I've compiled some comments and rebuttals I have received on this topic. There are quite a few, so I wanted to get them into a main post on the page. This is great reading, folks! If you haven't read the initial post by Chris, read it here first: http://theconservativeanthem.blogspot.com/2009/12/first-amendment-defended-freedom-of.html
FROM DOUG INDEEP: The phrase “separation of church and state” is but a metaphor to describe the underlying principle of the First Amendment and the no-religious-test clause of the Constitution. Some try to pass off the Supreme Court's decision in Everson v. Board of Education as simply a misreading of Jefferson's letter to the Danbury Baptists. That letter, though, played but a small part in the Court's decision. Indeed, the Court mentioned it only in passing after stating its conclusion based on a lengthy and detailed discussion of the historical context in which the First Amendment was developed. The metaphor was but a handy catch phrase to describe the upshot of its conclusion.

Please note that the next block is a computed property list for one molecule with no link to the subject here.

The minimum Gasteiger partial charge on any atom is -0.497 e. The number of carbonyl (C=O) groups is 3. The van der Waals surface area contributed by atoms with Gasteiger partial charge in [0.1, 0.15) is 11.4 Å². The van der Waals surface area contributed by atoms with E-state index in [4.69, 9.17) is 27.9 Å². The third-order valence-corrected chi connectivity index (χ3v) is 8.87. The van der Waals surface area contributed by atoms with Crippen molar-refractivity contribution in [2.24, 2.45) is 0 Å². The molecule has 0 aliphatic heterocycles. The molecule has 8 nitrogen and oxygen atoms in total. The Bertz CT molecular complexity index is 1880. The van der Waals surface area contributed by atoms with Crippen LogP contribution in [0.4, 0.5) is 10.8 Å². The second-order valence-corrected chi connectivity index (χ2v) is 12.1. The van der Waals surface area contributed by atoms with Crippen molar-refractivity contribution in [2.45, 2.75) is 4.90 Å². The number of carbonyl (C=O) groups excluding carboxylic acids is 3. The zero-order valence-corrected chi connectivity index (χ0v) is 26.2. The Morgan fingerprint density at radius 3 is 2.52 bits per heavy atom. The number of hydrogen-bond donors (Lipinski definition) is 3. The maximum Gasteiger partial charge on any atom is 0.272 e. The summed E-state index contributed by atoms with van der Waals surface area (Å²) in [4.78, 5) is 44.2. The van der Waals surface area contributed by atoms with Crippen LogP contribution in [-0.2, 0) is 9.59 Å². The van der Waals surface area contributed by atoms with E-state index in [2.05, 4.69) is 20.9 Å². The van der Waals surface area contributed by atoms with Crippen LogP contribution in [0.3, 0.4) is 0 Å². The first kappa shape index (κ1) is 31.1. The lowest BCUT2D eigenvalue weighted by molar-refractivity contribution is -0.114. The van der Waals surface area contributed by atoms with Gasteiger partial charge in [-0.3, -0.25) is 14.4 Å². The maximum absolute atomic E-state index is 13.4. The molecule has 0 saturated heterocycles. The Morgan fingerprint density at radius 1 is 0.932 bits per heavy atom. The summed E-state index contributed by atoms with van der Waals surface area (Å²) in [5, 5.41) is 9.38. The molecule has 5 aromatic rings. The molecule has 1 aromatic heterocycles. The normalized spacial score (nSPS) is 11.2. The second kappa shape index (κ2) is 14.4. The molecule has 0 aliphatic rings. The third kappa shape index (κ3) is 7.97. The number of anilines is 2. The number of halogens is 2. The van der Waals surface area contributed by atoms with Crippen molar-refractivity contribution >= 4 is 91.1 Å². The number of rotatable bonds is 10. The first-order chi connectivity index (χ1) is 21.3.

Perhaps even more than Thomas Jefferson, James Madison influenced the Court's view. Madison, who had a central role in drafting the Constitution and the First Amendment, confirmed that he understood them to "[s]trongly guard . . . the separation between Religion and Government." Madison, Detached Memoranda (~1820). He made plain, too, that they guarded against more than just laws creating state sponsored churches or imposing a state religion. Mindful that old habits die hard and that tendencies of citizens and politicians could and sometimes did lead them to entangle government and religion (e.g., "the appointment of chaplains to the two houses of Congress" and "for the army and navy" and "[r]eligious proclamations by the Executive recommending thanksgivings and fasts"), he considered the question whether these were "consistent with the Constitution, and with the pure principle of religious freedom" and responded: "In strictness the answer on both points must be in the negative. The Constitution of the United States forbids everything like an establishment of a national religion."
When discussing separation of church and state, it is critical to distinguish between the "public square" and "government." The principle of separation of church and state does not purge religion from the public square--far from it. Indeed, the First Amendment's "free exercise" clause assures that each individual is free to exercise and express his or her religious views--publicly as well as privately. The Amendment constrains only the government not to promote or otherwise take steps toward establishment of religion.